Energy Efficiency Programs See All

Energy efficiency programs secure energy savings through various strategies such as audits, retrofits, training for building tradespeople, “people-centred” or behavioural efficiency strategies, and customized industrial programs.

Energy Efficiency Program Administration

Yukon Energy and the Yukon Electrical Company partner to deliver efficiency programs through the inCharge brand. These utility based programs are overseen by the Yukon Utilities Board. The Yukon Electrical Company serves primarily the Whitehorse area and two thirds of rural communities. The Yukon Energy Corporation is the primary generator of electrical energy and distributes power to rural communities not served by the Yukon Electrical Company.

The Yukon Government Energy Solutions Centre and the Yukon Housing Corporation also offer energy efficiency programs.

Last reviewed: August 2019

Energy Efficiency Targets

Yukon’s energy strategy, released in 2009, has a target to increase energy efficiency in Yukon by 20% by 2020.

Last reviewed: August 2019

Energy Efficiency as a Resource

No activities identified. 

Last reviewed: August 2019

Efficiency Potential Study and Energy Planning

A Yukon Electricity Conservation and Demand Management Potential Review was conducted on January 9, 2012.

Last reviewed: August 2019

Cost-Effectiveness Testing

The Yukon Five Year Demand Side Management Plan (2013) screened each program using the total resource cost test, program administrator cost test, participant cost test, and rate impact measure.

Last reviewed: August 2019 

Evaluation, Measurement and Verification

No activities identified.

Last reviewed: August 2019

Program Innovation

No program innovation funding identified. 

Last reviewed: August 2019

Support for low-income energy efficiency programs

No requirements or mandates for energy efficiency programs for low income or hard-to-reach populations identified.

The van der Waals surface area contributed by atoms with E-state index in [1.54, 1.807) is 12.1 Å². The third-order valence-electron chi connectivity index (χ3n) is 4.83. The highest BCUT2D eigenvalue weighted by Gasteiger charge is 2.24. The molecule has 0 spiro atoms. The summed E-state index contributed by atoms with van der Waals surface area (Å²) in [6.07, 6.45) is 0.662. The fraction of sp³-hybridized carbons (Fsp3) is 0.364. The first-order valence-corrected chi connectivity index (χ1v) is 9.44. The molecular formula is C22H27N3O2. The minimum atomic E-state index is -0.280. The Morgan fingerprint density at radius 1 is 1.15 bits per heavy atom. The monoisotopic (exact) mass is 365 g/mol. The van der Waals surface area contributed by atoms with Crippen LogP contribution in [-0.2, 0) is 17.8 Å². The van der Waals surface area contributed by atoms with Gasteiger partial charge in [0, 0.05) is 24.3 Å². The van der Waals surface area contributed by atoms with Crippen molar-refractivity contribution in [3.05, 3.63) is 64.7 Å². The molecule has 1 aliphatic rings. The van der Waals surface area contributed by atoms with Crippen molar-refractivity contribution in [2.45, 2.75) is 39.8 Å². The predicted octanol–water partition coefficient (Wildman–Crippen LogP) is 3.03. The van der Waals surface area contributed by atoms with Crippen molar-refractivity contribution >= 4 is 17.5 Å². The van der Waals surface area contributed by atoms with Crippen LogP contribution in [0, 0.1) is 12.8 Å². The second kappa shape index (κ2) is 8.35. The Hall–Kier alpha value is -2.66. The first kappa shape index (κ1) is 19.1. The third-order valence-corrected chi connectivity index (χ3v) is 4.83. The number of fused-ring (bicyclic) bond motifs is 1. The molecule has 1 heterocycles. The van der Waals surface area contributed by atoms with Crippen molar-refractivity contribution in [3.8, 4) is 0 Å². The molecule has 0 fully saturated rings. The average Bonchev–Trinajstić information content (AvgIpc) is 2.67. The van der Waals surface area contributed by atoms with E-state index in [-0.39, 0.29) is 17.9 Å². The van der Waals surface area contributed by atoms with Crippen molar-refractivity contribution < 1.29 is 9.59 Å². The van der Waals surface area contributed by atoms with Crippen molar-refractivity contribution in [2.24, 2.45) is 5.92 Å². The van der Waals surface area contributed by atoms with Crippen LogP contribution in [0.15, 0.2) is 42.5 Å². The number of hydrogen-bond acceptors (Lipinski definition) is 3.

Last reviewed: August 2019

Enabling Policies See All

Enabling policies refer to policies, regulations, and other activities that build supportive infrastructure and policy frameworks to advance energy efficiency in a province. 

Support for Financing

PACE Finance
Yukon pioneered the use of Local Improvement Charges to assist residents living in rural areas to extend electrical grid and telephone services to rural properties in 1984. This was later used to fund on-site renewable energy systems.

Last reviewed: August 2019

Research and Development

There was a study from 2011-2017 on the thermal performance and durability of vacuum insulated panels building envelopes in Canada’s north.

Last reviewed: August 2019

Lead by example

Buildings
The 2009 Energy Strategy calls for new construction funded by the government to meet energy efficiency standards.

Vehicle Fleets
In 2016, the Yukon government added an electric vehicle to its fleet as a pilot project to test the vehicles range and recharge times at winter temperatures.

The 2009 Energy Strategy calls for targets for vehicle use and fuel consumption in the government’s vehicle fleet.

Last reviewed: August 2019

Grid Modernization

Advanced metering
No advanced meter roll-out in the territory. In 2010, the Yukon Electrical Company proposal to install advanced meters was rejected by the utility board.

Non-wires alternatives
No information available.

Conservation voltage reduction
No information available.

Rate design
Rates vary by service area. Inclining block rates with higher energy charges above a consumption threshold are prominent for residential and general service customers classes.

Yukon Energy industrial customers can receive a peak shaving credit.

Last reviewed: August 2019

Carbon Pricing

Yukon has voluntary opted into the federal government carbon pricing system. An output-based pricing system will be implemented for large industry in July 2019 (alongside the other territories). A charge on fuel producers and distributors will start applying in July 2019. Aviation fuels will be exempt, and relief is provided for diesel-fired electricity generation for remote communities.

Last reviewed: August 2019

Buildings See All

Buildings are a significant and often neglected component of Canada’s infrastructure, and high-performance buildings are important for our quality of life, physical and mental health, and economic productivity